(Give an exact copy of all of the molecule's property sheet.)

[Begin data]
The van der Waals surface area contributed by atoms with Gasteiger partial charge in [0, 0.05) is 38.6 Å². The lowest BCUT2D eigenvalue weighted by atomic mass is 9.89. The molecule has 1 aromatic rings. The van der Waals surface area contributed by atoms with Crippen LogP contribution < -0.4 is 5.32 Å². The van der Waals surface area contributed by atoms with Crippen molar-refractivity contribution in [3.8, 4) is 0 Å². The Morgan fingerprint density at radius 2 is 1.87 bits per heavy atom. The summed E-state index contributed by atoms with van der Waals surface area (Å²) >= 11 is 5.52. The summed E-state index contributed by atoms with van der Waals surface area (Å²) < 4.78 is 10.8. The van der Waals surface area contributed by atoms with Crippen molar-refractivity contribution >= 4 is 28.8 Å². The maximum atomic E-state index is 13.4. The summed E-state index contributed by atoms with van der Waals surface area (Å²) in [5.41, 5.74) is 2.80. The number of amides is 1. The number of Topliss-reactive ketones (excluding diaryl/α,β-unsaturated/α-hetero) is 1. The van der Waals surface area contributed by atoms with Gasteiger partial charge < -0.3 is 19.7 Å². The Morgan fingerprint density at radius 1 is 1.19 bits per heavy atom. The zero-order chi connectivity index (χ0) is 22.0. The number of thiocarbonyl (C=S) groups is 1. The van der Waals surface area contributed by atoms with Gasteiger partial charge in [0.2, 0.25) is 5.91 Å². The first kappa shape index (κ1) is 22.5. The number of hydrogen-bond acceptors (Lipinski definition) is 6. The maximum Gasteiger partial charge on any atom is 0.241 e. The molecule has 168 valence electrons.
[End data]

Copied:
The van der Waals surface area contributed by atoms with Gasteiger partial charge in [0, 0.05) is 38.6 Å². The lowest BCUT2D eigenvalue weighted by atomic mass is 9.89. The molecule has 1 aromatic rings. The van der Waals surface area contributed by atoms with Crippen LogP contribution < -0.4 is 5.32 Å². The van der Waals surface area contributed by atoms with Crippen molar-refractivity contribution in [3.8, 4) is 0 Å². The Morgan fingerprint density at radius 2 is 1.87 bits per heavy atom. The summed E-state index contributed by atoms with van der Waals surface area (Å²) >= 11 is 5.52. The summed E-state index contributed by atoms with van der Waals surface area (Å²) < 4.78 is 10.8. The van der Waals surface area contributed by atoms with Crippen molar-refractivity contribution >= 4 is 28.8 Å². The maximum atomic E-state index is 13.4. The summed E-state index contributed by atoms with van der Waals surface area (Å²) in [5.41, 5.74) is 2.80. The number of amides is 1. The number of Topliss-reactive ketones (excluding diaryl/α,β-unsaturated/α-hetero) is 1. The van der Waals surface area contributed by atoms with Gasteiger partial charge < -0.3 is 19.7 Å². The Morgan fingerprint density at radius 1 is 1.19 bits per heavy atom. The zero-order chi connectivity index (χ0) is 22.0. The number of thiocarbonyl (C=S) groups is 1. The van der Waals surface area contributed by atoms with Gasteiger partial charge in [0.2, 0.25) is 5.91 Å². The first kappa shape index (κ1) is 22.5. The number of hydrogen-bond acceptors (Lipinski definition) is 6. The maximum Gasteiger partial charge on any atom is 0.241 e. The molecule has 168 valence electrons.